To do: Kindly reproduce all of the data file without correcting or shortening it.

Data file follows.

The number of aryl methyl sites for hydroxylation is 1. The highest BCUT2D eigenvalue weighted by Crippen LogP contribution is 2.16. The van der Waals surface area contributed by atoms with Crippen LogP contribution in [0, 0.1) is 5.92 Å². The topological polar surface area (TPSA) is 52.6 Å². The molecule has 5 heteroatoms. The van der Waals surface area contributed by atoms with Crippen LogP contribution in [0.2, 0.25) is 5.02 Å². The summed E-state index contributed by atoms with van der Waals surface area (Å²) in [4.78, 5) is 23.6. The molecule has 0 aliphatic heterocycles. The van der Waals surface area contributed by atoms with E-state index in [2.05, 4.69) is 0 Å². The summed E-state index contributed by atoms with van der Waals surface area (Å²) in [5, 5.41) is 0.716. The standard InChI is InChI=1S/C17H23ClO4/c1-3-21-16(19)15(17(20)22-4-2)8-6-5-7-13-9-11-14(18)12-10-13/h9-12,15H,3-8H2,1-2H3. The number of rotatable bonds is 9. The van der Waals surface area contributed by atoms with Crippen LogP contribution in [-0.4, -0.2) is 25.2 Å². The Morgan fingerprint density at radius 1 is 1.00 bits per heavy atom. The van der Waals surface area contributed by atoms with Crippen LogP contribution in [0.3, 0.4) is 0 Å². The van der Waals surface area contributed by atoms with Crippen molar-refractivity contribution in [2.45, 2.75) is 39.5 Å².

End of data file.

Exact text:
The number of aryl methyl sites for hydroxylation is 1. The highest BCUT2D eigenvalue weighted by Crippen LogP contribution is 2.16. The van der Waals surface area contributed by atoms with Crippen LogP contribution in [0, 0.1) is 5.92 Å². The topological polar surface area (TPSA) is 52.6 Å². The molecule has 5 heteroatoms. The van der Waals surface area contributed by atoms with Crippen LogP contribution in [0.2, 0.25) is 5.02 Å². The summed E-state index contributed by atoms with van der Waals surface area (Å²) in [4.78, 5) is 23.6. The molecule has 0 aliphatic heterocycles. The van der Waals surface area contributed by atoms with E-state index in [2.05, 4.69) is 0 Å². The summed E-state index contributed by atoms with van der Waals surface area (Å²) in [5, 5.41) is 0.716. The standard InChI is InChI=1S/C17H23ClO4/c1-3-21-16(19)15(17(20)22-4-2)8-6-5-7-13-9-11-14(18)12-10-13/h9-12,15H,3-8H2,1-2H3. The number of rotatable bonds is 9. The van der Waals surface area contributed by atoms with Crippen LogP contribution in [-0.4, -0.2) is 25.2 Å². The Morgan fingerprint density at radius 1 is 1.00 bits per heavy atom. The van der Waals surface area contributed by atoms with Crippen LogP contribution in [0.3, 0.4) is 0 Å². The van der Waals surface area contributed by atoms with Crippen molar-refractivity contribution in [2.45, 2.75) is 39.5 Å².